It is stated in the book that after sludge poisoning, it is necessary to aerate and increase aeration and sludge discharge. What is the principle of aeration after poisoning? Also, after sludge poisoning, the dissolved oxygen has been higher than usual, and then increase aeration Will the amount of dissolved oxygen be too high?


After the sludge is poisoned, this part of the sludge needs to be removed, and the system is restored by adding new sludge. Sludge removal is to remove the poisoned sludge and create a substrate concentration environment for the new sludge. Poor exposure is beneficial to the activation of the activated sludge. Activate new sludge activity in a short time to promote proliferation. Mud discharge and stuffy exposure need to be used in combination, first mud discharge and then stuffy exposure.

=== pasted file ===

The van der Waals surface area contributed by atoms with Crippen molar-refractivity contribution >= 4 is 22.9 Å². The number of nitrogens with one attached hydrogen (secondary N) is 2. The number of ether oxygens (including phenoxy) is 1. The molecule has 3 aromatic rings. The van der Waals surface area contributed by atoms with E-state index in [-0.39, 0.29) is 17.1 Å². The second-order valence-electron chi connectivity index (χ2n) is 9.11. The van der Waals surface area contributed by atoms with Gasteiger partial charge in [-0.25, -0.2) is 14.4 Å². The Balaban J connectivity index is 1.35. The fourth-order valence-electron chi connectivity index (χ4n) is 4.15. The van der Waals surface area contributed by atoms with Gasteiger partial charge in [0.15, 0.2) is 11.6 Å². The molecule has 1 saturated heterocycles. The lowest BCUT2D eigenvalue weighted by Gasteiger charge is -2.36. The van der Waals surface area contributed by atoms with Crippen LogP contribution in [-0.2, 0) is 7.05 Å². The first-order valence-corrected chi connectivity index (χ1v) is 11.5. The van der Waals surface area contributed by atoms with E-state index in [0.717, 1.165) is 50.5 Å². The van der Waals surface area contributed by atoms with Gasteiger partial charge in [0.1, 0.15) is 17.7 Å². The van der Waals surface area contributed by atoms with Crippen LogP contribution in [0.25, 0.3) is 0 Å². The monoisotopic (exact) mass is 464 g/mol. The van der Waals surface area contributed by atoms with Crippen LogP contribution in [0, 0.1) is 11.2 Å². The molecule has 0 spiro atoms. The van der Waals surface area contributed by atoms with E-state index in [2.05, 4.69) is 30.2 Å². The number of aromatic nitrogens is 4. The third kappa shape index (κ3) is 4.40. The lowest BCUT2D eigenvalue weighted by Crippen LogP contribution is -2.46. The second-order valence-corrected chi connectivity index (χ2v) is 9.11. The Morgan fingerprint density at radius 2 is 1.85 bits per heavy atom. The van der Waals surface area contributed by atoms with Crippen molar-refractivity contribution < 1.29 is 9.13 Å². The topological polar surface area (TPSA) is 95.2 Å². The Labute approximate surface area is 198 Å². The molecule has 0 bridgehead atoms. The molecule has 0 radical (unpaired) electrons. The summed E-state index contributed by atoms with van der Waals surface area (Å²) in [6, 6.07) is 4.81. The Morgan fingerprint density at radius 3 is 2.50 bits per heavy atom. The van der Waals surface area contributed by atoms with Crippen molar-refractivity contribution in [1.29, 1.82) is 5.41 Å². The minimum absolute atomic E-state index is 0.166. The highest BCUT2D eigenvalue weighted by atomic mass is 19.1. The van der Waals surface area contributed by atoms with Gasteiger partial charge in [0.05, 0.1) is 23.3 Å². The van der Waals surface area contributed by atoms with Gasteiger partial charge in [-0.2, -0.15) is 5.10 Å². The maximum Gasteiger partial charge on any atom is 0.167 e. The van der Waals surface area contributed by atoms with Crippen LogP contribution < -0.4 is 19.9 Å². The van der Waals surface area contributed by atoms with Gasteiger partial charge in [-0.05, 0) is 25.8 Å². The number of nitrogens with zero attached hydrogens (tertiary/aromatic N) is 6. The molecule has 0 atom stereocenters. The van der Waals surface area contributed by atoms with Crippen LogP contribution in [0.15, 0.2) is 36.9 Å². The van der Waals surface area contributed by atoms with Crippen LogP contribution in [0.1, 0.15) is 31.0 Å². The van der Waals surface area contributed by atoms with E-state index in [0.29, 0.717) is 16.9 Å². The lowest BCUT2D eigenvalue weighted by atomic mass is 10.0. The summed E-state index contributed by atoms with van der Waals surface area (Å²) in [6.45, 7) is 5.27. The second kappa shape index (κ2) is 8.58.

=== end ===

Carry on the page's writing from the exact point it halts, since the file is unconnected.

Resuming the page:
Question 9:

Our factory adopts the improved A2O process (the anaerobic section is preceded by a pre-anoxic section). At present, the influent COD is around 600 ppm, the pH is around 7, the conductivity is 2300us/cm, and the pool capacity is 28000m3. At present, when the aeration rate is 12,000 cubic meters per hour, the DO value of the 6# corridor in the aerobic section (the order of water intake is 6, 5, 4) has not been able to come up, and it is generally around 0.1 ppm.